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Global Warming? Not In Northern California Wine Country‚Ķ

Controversy about climate change has swept the entire nation, with California wine country in tow. While record high temperatures have been searing cities across the country, Californians are complaining about another unseasonably cool summer. As these changes in temperature evolve into what seems to be a pattern, wine analysts and pundits are wondering if the esteemed growing regions of Northern California, like the Sonoma and Napa Valley, will be equally idyllic in the future. A report found in the journal, Environmental Research Letters, posited that as much as 50% of the North Coast and Central Coast growing regions would become unsuitable for winegrape production by the year 2039 due to higher temperatures. A myriad of publications including the L.A. Times, The Press Democrat and The Huffington Post wrote articles citing the report, prompting backlash from other journalists refuting the report’s claims. Notable wineblogger Steve Heimoff pointed out in this article that, in fact, this is the seventh year of cooling temperatures in Northern California. Deerfield’s winemaker, Robert Rex, asserts that the warming temperatures in the middle of North America are drawing the cool marine air further inland, across California. The unprecedented amount of fog in the valley for this time of year is a good indicator that he’s right. Global warming doesn’t mean that every area on the planet is getting warmer – some places actually get colder as other places get hotter.

As the end of August approaches, the buzz in the Sonoma Valley continues to revolve around the unusually cool summer. The record amounts of late rainfall and low temperatures probably would be more shocking if the previous two harvests had been any different. The reality is that what seemed like an anomaly in 2009 has developed into a steady pattern. Both the ’09 and the ’10 harvest in Northern California were among the most challenging years that growers and producers have seen in decades. Both years bore the same hallmarks: Cold nights, few days above 80 degrees and heavy rainfall before most grapes were optimally ripe, which then brought mold and mildew. Top that off with some erratic one-day heat waves that burnt the sensitive, normally sun-tanned, grape skins and you’ve got the Perfect Storm of poor growing conditions.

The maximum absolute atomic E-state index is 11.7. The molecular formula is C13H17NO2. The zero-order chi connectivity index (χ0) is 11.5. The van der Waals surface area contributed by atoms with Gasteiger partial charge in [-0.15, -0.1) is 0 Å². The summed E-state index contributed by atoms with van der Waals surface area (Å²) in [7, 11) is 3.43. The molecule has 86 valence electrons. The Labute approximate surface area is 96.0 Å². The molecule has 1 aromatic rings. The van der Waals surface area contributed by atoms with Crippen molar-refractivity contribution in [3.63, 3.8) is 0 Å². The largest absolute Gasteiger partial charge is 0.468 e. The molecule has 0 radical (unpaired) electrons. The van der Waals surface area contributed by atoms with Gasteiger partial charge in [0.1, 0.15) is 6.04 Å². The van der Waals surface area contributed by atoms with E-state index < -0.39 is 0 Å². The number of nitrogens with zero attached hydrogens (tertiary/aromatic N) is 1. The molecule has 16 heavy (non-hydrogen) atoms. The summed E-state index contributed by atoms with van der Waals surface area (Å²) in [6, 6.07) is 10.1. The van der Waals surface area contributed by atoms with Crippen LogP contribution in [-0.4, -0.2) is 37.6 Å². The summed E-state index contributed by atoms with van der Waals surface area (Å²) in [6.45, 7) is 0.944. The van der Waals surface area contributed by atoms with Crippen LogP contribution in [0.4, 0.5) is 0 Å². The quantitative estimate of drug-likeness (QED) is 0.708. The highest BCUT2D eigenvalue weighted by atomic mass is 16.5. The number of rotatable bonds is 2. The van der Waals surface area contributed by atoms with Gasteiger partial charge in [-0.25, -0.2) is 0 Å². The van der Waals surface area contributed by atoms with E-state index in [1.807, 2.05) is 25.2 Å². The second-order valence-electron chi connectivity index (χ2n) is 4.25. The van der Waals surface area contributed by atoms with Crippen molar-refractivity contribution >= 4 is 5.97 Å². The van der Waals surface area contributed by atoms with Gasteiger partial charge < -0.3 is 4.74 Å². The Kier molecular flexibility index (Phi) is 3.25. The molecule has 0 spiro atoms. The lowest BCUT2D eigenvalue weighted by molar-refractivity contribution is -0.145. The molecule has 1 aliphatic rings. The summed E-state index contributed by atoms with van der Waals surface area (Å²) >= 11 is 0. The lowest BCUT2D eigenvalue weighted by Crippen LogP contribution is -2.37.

I’ve talked before about how these are the years when skilled winemakers stand out; these are the years when being selective about every single bunch of grapes is the key to producing quality wine. Now that the 2011 season is shaping up to be a repeat of the last two years, grape growers in Sonoma County are adapting to the shift in weather patterns. Growers were heavily culling formative grape clusters before fruitset even occurred, hoping to channel every ounce of captured sunlight into the remaining grapes. Last year many farmers cut most of the leaves off the vines, thinning the canopy to expose the grapes to more sunlight. That backfired when over two days in late August, a blistering heatwave scorched the rows of unprotected grapes. This year, the canopy is being left thicker, particularly on the sunny side and the plan is to lower the wires that hold the canes upright to provide emergency shade in case history repeats itself. Even though most grapes are as much 20 days behind, 2011 could be an ideal year if the sun continues to break through the fog and the fall doesn’t come early. The cooler, longer summer will produce great flavors at lower potential alcohol levels. Cautious optimism seems to be the prevailing sentiment, which is typical of growers and winemakers.

I believe that whatever the cause, climate change poses tremendous risk to our environment, yet our culture will shift with the weather. Winegrowing regions are quite diverse throughout the world; the arid plains of Spain are nothing like the chilly slopes of the Mosel Valley. It is possible that due to changing ecosystems, the terroir of renowned growing regions will be dramatically altered. Winemaker Robert Rex believes that the shift towards a cooler growing season is here to stay in the California North Coast. That doesn’t mean that we’re going to stop growing grapes or making world-class wine. No – it means that we’ll adapt to our new environment by producing wine that reflects the changing terroir. Only time will tell what the landscape will look like in 50 years, but whatever the outcome I’m sure that Sonoma will be famous for its wines for centuries to come. Perhaps Napa Valley will become famous for Pinot Noir instead of Cabernet.